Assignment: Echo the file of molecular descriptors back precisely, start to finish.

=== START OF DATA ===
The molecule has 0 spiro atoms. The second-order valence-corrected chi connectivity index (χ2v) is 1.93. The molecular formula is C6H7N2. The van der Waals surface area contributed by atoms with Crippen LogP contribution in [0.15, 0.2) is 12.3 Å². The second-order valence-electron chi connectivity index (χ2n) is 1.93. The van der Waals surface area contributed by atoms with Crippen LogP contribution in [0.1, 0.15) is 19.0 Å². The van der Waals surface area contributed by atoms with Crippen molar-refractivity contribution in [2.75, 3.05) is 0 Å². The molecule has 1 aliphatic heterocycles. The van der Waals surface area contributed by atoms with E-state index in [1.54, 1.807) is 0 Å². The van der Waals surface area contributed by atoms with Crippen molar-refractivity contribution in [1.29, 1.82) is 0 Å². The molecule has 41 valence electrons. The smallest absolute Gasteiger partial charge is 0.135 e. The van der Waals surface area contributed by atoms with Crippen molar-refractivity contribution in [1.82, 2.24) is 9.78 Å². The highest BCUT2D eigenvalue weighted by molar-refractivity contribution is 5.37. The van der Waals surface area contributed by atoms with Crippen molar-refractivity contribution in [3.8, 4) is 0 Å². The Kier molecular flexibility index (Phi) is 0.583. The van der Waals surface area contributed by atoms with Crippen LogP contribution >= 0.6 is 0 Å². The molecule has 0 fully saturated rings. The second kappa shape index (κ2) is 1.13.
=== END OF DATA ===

The molecule has 0 spiro atoms. The second-order valence-corrected chi connectivity index (χ2v) is 1.93. The molecular formula is C6H7N2. The van der Waals surface area contributed by atoms with Crippen LogP contribution in [0.15, 0.2) is 12.3 Å². The second-order valence-electron chi connectivity index (χ2n) is 1.93. The van der Waals surface area contributed by atoms with Crippen LogP contribution in [0.1, 0.15) is 19.0 Å². The van der Waals surface area contributed by atoms with Crippen molar-refractivity contribution in [2.75, 3.05) is 0 Å². The molecule has 1 aliphatic heterocycles. The van der Waals surface area contributed by atoms with E-state index in [1.54, 1.807) is 0 Å². The van der Waals surface area contributed by atoms with Crippen molar-refractivity contribution in [1.29, 1.82) is 0 Å². The molecule has 41 valence electrons. The smallest absolute Gasteiger partial charge is 0.135 e. The van der Waals surface area contributed by atoms with Crippen molar-refractivity contribution in [1.82, 2.24) is 9.78 Å². The highest BCUT2D eigenvalue weighted by molar-refractivity contribution is 5.37. The van der Waals surface area contributed by atoms with Crippen molar-refractivity contribution in [3.8, 4) is 0 Å². The Kier molecular flexibility index (Phi) is 0.583. The van der Waals surface area contributed by atoms with Crippen LogP contribution >= 0.6 is 0 Å². The molecule has 0 fully saturated rings. The second kappa shape index (κ2) is 1.13.